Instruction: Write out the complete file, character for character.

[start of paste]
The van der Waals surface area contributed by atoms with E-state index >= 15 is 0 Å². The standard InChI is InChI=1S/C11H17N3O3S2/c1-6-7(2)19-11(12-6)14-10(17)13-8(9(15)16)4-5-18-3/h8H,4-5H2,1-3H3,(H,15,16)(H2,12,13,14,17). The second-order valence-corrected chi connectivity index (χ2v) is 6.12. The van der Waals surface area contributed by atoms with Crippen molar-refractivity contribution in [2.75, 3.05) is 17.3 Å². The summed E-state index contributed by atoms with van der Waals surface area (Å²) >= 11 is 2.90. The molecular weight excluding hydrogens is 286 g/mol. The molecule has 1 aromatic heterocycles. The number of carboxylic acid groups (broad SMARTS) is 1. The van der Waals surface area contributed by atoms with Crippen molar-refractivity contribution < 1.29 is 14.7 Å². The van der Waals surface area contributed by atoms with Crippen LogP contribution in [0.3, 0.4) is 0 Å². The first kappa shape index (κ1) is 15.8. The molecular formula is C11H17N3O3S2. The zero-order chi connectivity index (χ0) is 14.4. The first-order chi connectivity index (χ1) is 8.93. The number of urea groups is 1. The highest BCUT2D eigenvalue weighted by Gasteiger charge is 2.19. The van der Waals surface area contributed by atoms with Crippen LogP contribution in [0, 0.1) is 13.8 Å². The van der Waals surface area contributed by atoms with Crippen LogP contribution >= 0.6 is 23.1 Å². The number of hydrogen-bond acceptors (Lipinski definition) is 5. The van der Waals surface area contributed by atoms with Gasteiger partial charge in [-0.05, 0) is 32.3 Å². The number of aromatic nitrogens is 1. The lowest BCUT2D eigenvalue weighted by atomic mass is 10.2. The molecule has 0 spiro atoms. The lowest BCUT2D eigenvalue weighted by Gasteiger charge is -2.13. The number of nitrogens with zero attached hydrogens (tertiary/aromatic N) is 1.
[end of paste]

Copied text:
The van der Waals surface area contributed by atoms with E-state index >= 15 is 0 Å². The standard InChI is InChI=1S/C11H17N3O3S2/c1-6-7(2)19-11(12-6)14-10(17)13-8(9(15)16)4-5-18-3/h8H,4-5H2,1-3H3,(H,15,16)(H2,12,13,14,17). The second-order valence-corrected chi connectivity index (χ2v) is 6.12. The van der Waals surface area contributed by atoms with Crippen molar-refractivity contribution in [2.75, 3.05) is 17.3 Å². The summed E-state index contributed by atoms with van der Waals surface area (Å²) >= 11 is 2.90. The molecular weight excluding hydrogens is 286 g/mol. The molecule has 1 aromatic heterocycles. The number of carboxylic acid groups (broad SMARTS) is 1. The van der Waals surface area contributed by atoms with Crippen molar-refractivity contribution < 1.29 is 14.7 Å². The van der Waals surface area contributed by atoms with Crippen LogP contribution in [0.3, 0.4) is 0 Å². The first kappa shape index (κ1) is 15.8. The molecular formula is C11H17N3O3S2. The zero-order chi connectivity index (χ0) is 14.4. The first-order chi connectivity index (χ1) is 8.93. The number of urea groups is 1. The highest BCUT2D eigenvalue weighted by Gasteiger charge is 2.19. The van der Waals surface area contributed by atoms with Crippen LogP contribution in [0, 0.1) is 13.8 Å². The van der Waals surface area contributed by atoms with Crippen LogP contribution >= 0.6 is 23.1 Å². The number of hydrogen-bond acceptors (Lipinski definition) is 5. The van der Waals surface area contributed by atoms with Gasteiger partial charge in [-0.05, 0) is 32.3 Å². The number of aromatic nitrogens is 1. The lowest BCUT2D eigenvalue weighted by atomic mass is 10.2. The molecule has 0 spiro atoms. The lowest BCUT2D eigenvalue weighted by Gasteiger charge is -2.13. The number of nitrogens with zero attached hydrogens (tertiary/aromatic N) is 1.